One of the most important aspects of statistics is writing a conclusion. It can be compared to reading the last chapter in a book or writing the final paragraph in an essay. As students progress through their statistical education, they usually develop very strong graphing skills. They also have a high understanding of measures of central tendency (mean, mode and median) and measures of spread (range, interquartile range, and standard deviation). After this lesson, students should be able to use correct statistical language in a conclusion, recognize the need to look at the data and graphs, and think about the story the data tells.

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- Mathematics > Statistics
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- Grade 6
- Grade 7
- Grade 8

Reporting the number of observations.

Describing the nature of the attribute under investigation, including how it was measured and its units of measurement.

Giving quantitative measures of center (median and/or mean) and variability (interquartile range and/or mean absolute deviation), as well as describing any overall pattern and any striking deviations from the overall pattern with reference to the context in which the data were gathered.

Relating the choice of measures of center and variability to the shape of the data distribution and the context in which the data were gathered.

Understand that statistics can be used to gain information about a population by examining a sample of the population; generalizations about a population from a sample are valid only if the sample is representative of that population. Understand that random sampling tends to produce representative samples and support valid inferences.

Use measures of center and measures of variability for numerical data from random samples to draw informal comparative inferences about two populations.

Construct and interpret scatter plots for bivariate measurement data to investigate patterns of association between two quantities. Describe patterns such as clustering, outliers, positive or negative association, linear association, and nonlinear association.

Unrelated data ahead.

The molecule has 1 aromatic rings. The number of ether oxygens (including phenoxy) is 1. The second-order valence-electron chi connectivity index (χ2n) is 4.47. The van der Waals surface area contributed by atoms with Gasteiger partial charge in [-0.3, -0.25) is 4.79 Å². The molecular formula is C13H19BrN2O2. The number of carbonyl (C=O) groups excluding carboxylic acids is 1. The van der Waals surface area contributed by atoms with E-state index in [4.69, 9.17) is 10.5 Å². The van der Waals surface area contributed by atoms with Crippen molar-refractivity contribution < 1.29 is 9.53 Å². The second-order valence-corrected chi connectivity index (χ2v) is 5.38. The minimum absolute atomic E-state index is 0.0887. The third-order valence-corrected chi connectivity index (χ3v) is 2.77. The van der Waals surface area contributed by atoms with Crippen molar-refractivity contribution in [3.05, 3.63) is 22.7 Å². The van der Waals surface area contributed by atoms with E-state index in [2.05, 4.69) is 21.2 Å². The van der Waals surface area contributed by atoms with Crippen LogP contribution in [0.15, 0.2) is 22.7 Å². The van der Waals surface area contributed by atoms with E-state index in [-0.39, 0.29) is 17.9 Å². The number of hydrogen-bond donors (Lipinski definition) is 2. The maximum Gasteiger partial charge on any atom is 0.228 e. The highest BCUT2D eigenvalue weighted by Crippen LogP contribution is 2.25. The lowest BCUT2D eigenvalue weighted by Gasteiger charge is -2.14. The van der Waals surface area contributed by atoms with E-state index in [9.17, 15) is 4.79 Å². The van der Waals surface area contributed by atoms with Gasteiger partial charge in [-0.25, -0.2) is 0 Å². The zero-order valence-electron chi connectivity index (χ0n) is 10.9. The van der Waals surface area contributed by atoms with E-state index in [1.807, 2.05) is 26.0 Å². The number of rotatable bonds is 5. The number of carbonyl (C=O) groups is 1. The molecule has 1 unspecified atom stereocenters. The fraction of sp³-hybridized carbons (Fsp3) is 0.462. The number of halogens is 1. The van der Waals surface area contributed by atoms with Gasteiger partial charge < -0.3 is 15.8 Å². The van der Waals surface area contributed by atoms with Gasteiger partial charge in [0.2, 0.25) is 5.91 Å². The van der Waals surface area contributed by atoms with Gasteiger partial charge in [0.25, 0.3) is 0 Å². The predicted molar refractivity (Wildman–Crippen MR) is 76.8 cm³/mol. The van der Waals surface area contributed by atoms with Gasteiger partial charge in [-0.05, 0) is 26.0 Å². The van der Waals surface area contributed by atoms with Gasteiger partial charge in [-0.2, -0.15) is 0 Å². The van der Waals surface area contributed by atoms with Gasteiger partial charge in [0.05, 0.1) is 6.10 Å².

Understand that patterns of association can also be seen in bivariate categorical data by displaying frequencies and relative frequencies in a two-way table. Construct and interpret a two-way table summarizing data on two categorical variables collected from the same subjects. Use relative frequencies calculated for rows or columns to describe possible association between the two variables.

Reporting the number of observations.

Describing the nature of the attribute under investigation, including how it was measured and its units of measurement.

Giving quantitative measures of center (median and/or mean) and variability (interquartile range and/or mean absolute deviation), as well as describing any overall pattern and any striking deviations from the overall pattern with reference to the context in which the data were gathered.

Relating the choice of measures of center and variability to the shape of the data distribution and the context in which the data were gathered.

Understand that statistics can be used to gain information about a population by examining a sample of the population; generalizations about a population from a sample are valid only if the sample is representative of that population. Understand that random sampling tends to produce representative samples and support valid inferences.

Use measures of center and measures of variability for numerical data from random samples to draw informal comparative inferences about two populations.

Construct and interpret scatter plots for bivariate measurement data to investigate patterns of association between two quantities. Describe patterns such as clustering, outliers, positive or negative association, linear association, and nonlinear association.

Understand that patterns of association can also be seen in bivariate categorical data by displaying frequencies and relative frequencies in a two-way table. Construct and interpret a two-way table summarizing data on two categorical variables collected from the same subjects. Use relative frequencies calculated for rows or columns to describe possible association between the two variables.